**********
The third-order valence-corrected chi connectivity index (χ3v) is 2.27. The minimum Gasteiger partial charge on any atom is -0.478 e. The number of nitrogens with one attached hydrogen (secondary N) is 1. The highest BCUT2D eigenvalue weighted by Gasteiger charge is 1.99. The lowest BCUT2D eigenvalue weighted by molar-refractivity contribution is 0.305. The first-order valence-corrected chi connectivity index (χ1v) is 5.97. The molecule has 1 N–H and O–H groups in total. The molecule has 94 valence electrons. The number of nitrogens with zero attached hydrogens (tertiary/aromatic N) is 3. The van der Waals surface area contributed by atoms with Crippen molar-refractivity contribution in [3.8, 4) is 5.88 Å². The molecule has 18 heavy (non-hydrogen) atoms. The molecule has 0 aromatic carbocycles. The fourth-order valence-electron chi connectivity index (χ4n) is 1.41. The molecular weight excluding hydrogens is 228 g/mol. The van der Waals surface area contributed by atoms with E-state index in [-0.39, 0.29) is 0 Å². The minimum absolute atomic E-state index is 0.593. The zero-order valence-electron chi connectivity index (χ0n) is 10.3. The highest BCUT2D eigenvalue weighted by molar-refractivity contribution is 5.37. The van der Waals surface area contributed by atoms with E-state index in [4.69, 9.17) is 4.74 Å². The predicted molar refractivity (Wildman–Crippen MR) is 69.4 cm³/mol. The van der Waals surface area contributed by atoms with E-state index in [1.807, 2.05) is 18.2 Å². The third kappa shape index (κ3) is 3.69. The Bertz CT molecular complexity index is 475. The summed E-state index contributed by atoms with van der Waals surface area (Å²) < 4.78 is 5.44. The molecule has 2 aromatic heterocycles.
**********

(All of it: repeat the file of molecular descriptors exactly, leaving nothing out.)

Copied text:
The third-order valence-corrected chi connectivity index (χ3v) is 2.27. The minimum Gasteiger partial charge on any atom is -0.478 e. The number of nitrogens with one attached hydrogen (secondary N) is 1. The highest BCUT2D eigenvalue weighted by Gasteiger charge is 1.99. The lowest BCUT2D eigenvalue weighted by molar-refractivity contribution is 0.305. The first-order valence-corrected chi connectivity index (χ1v) is 5.97. The molecule has 1 N–H and O–H groups in total. The molecule has 94 valence electrons. The number of nitrogens with zero attached hydrogens (tertiary/aromatic N) is 3. The van der Waals surface area contributed by atoms with Crippen molar-refractivity contribution in [3.8, 4) is 5.88 Å². The molecule has 18 heavy (non-hydrogen) atoms. The molecule has 0 aromatic carbocycles. The fourth-order valence-electron chi connectivity index (χ4n) is 1.41. The molecular weight excluding hydrogens is 228 g/mol. The van der Waals surface area contributed by atoms with E-state index in [-0.39, 0.29) is 0 Å². The minimum absolute atomic E-state index is 0.593. The zero-order valence-electron chi connectivity index (χ0n) is 10.3. The highest BCUT2D eigenvalue weighted by molar-refractivity contribution is 5.37. The van der Waals surface area contributed by atoms with E-state index in [4.69, 9.17) is 4.74 Å². The predicted molar refractivity (Wildman–Crippen MR) is 69.4 cm³/mol. The van der Waals surface area contributed by atoms with E-state index in [1.807, 2.05) is 18.2 Å². The third kappa shape index (κ3) is 3.69. The Bertz CT molecular complexity index is 475. The summed E-state index contributed by atoms with van der Waals surface area (Å²) < 4.78 is 5.44. The molecule has 2 aromatic heterocycles.